Hi Peter. We would like to respond to your post. Each year, Bord Bia in conjunction with the Department of Agriculture, Fisheries and Food (DAFF), coordinates a number of trade & consumer events & initiatives to promote the organic sector & the availability of organic produce here in Ireland. Bord Bia’s annual budget for marketing & promoting organics varies from year to year depending on the number of activities planned. For example, in 2009, these events included National Organic Week, National Organic Awards, an organic gardening schools programme & a stand at the international organic trade fair Biofach. Funding provided by DAFF for those initiatives in 2009 amounted to €313,000, a figure typical of the ongoing annual spend rather than the €1 million referred to. The focus of expenditure is on the specific initiatives & any slogan used is merely in a supportive role rather than a focus of expenditure in itself. The European Commission developed a number of slogans (not Bord Bia) – http://ec.europa.eu/agriculture/organic/toolbox/messages-slogans_en – and Bord Bia used an abbreviated version of one of these slogans for its 2008 and 2009 National Organic Week campaign. The ASAI has advised the full version of the slogan: Organic Farming: Good for Nature, Good for You should be applied to any future organic campaigns. We do hope this clarifies the query.

    Maeve @Bord Bia

  6. soubresauts
    soubresauts says:

    You lose credibility when you make statements like:
    “… the fact that 99.9% [not a researched figure] of farmers do not use fertilisers on their potatoes, although they may not be certified organic…”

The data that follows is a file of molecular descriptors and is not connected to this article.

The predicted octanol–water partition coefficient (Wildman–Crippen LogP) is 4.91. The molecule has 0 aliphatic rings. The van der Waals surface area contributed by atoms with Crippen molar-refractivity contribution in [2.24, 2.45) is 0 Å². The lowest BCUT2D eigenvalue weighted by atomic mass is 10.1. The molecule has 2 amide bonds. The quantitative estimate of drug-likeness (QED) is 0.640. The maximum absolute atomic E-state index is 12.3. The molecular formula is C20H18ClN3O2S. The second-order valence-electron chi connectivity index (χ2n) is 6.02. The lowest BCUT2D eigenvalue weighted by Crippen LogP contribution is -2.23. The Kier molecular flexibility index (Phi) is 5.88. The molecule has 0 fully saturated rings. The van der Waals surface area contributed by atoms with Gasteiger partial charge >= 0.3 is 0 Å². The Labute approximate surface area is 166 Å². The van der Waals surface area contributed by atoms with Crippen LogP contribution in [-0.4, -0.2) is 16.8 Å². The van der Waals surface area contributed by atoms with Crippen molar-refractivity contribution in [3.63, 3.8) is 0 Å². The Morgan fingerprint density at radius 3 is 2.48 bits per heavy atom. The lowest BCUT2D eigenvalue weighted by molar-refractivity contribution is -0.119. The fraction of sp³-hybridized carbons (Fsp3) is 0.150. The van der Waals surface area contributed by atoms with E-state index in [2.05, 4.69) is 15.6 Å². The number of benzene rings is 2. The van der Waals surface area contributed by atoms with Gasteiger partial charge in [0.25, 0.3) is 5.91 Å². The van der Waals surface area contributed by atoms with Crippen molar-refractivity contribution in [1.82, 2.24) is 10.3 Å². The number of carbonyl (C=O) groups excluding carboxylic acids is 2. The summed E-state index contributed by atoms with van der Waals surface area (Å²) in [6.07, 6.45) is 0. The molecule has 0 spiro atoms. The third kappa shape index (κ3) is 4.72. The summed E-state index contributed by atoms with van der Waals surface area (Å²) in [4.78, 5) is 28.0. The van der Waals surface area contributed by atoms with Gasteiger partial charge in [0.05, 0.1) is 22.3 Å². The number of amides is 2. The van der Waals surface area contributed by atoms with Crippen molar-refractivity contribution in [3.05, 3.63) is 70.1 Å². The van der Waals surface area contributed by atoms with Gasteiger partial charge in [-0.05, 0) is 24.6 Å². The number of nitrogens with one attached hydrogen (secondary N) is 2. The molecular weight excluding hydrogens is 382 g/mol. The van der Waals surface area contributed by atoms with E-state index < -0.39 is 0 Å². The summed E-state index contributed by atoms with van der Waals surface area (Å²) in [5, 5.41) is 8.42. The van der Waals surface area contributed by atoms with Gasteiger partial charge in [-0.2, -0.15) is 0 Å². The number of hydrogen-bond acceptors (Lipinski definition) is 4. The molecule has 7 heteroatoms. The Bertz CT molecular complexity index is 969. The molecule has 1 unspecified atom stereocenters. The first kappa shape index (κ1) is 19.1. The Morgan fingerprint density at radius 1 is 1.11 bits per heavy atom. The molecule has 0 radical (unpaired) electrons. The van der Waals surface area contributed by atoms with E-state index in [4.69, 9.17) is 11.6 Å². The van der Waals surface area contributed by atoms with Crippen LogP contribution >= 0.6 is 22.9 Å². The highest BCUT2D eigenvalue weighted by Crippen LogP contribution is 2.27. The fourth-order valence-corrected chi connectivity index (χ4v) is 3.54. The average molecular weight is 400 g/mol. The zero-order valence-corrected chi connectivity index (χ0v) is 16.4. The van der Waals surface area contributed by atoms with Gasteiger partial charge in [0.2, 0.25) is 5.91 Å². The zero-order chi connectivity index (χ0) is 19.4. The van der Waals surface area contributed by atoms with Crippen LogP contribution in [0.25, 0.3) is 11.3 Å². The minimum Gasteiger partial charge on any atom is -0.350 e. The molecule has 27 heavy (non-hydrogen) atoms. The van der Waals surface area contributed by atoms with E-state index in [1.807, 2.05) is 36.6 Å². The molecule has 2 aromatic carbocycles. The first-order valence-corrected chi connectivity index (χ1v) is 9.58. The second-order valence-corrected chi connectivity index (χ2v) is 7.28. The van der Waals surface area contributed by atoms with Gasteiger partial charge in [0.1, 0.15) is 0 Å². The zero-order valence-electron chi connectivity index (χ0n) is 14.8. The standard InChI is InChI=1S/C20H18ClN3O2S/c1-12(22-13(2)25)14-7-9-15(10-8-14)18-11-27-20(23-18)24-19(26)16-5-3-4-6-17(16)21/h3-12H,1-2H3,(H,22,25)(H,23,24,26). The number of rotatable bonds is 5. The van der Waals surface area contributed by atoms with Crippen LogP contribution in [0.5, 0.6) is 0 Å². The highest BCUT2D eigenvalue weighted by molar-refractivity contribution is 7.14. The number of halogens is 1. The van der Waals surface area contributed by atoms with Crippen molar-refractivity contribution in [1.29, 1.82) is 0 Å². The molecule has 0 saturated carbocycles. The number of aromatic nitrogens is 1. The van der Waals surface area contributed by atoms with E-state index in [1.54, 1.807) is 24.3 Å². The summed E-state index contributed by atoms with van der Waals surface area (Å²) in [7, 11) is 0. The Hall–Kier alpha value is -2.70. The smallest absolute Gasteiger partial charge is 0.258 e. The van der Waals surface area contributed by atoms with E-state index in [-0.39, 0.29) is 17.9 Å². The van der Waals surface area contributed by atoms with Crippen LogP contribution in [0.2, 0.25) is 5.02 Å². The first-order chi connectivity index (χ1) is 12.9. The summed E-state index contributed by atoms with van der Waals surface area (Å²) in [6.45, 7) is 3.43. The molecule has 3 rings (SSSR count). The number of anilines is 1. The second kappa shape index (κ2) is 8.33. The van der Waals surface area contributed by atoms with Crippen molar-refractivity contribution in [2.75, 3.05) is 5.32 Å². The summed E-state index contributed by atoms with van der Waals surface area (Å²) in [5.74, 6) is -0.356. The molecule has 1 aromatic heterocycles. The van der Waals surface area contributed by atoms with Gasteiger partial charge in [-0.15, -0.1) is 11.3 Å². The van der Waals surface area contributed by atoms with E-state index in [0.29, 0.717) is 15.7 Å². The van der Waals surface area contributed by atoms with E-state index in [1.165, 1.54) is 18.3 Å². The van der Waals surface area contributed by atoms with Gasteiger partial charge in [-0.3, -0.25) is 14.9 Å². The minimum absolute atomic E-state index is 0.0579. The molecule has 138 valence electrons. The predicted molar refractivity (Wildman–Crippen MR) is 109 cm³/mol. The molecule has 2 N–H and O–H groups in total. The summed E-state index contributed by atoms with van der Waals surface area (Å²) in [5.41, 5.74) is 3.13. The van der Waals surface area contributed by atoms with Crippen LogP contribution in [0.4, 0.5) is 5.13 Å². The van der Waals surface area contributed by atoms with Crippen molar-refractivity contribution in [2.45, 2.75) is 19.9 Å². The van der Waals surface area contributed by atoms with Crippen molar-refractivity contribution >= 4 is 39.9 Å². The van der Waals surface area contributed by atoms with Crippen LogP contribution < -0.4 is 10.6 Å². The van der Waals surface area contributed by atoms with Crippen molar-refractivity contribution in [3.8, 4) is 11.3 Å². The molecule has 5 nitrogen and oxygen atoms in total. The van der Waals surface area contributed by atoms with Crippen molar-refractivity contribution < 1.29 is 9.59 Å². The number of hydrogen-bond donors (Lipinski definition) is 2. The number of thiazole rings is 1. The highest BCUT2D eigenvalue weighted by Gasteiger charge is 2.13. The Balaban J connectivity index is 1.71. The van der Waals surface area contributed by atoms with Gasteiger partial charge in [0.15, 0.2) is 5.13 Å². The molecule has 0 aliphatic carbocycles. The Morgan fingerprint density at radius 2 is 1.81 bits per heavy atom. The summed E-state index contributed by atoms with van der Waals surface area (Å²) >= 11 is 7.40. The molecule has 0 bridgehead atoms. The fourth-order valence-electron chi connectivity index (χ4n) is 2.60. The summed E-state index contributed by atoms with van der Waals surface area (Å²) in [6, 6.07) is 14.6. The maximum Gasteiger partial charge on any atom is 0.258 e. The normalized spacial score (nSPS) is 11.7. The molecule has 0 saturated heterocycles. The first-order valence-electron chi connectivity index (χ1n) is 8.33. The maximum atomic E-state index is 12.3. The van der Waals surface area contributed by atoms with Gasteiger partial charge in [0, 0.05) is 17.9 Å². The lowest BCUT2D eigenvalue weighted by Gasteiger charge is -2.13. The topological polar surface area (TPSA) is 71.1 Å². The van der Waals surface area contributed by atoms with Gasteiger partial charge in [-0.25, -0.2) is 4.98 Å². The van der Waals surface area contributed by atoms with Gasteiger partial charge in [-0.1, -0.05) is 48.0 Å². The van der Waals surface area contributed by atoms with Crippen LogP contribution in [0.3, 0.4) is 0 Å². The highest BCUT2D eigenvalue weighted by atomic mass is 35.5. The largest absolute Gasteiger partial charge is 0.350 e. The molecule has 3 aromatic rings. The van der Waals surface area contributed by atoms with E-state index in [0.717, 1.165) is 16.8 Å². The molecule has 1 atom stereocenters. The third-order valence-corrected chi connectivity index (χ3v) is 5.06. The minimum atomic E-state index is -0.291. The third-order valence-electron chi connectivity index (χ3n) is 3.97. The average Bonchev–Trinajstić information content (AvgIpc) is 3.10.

Not a researched figure, indeed. You don’t really believe it, do you?

    And when you consider all the artificial pesticides that the potato growers use, on top of the artificial fertilizers, you can begin to see the virtues of organic potatoes.

  7. peter donegan
    peter donegan says:

    thanks for the response. Might I ask whether the organic schools programme is actually organic or is it more a schools gardening programme ?

    Thanks for commenting and a fair point, but to be honest I wouldn’t think so regarding credibility.
    In the case of grow your[my] own – I have never used fertiliser on potato plants/ seed, nor recommended it, know of it used by any I have thought grow your own classes to. My podcasts regularly recommend/ explain [and in the one on this post] that an old potato, sprouted and planted in muck is [surely ?] greener than any ‘organic’ pure grown potato. [?]
    I don’t either know of any farmer [personally] who uses fertiliser on theirs, in what may be considered commercial. It’s more, that I am aware, maybe a case of chemical usage in the case of potential blight or scare. That said I’m sure the IFA, IPM, Dublin Meath Growers or Bord Bia could correct me on this.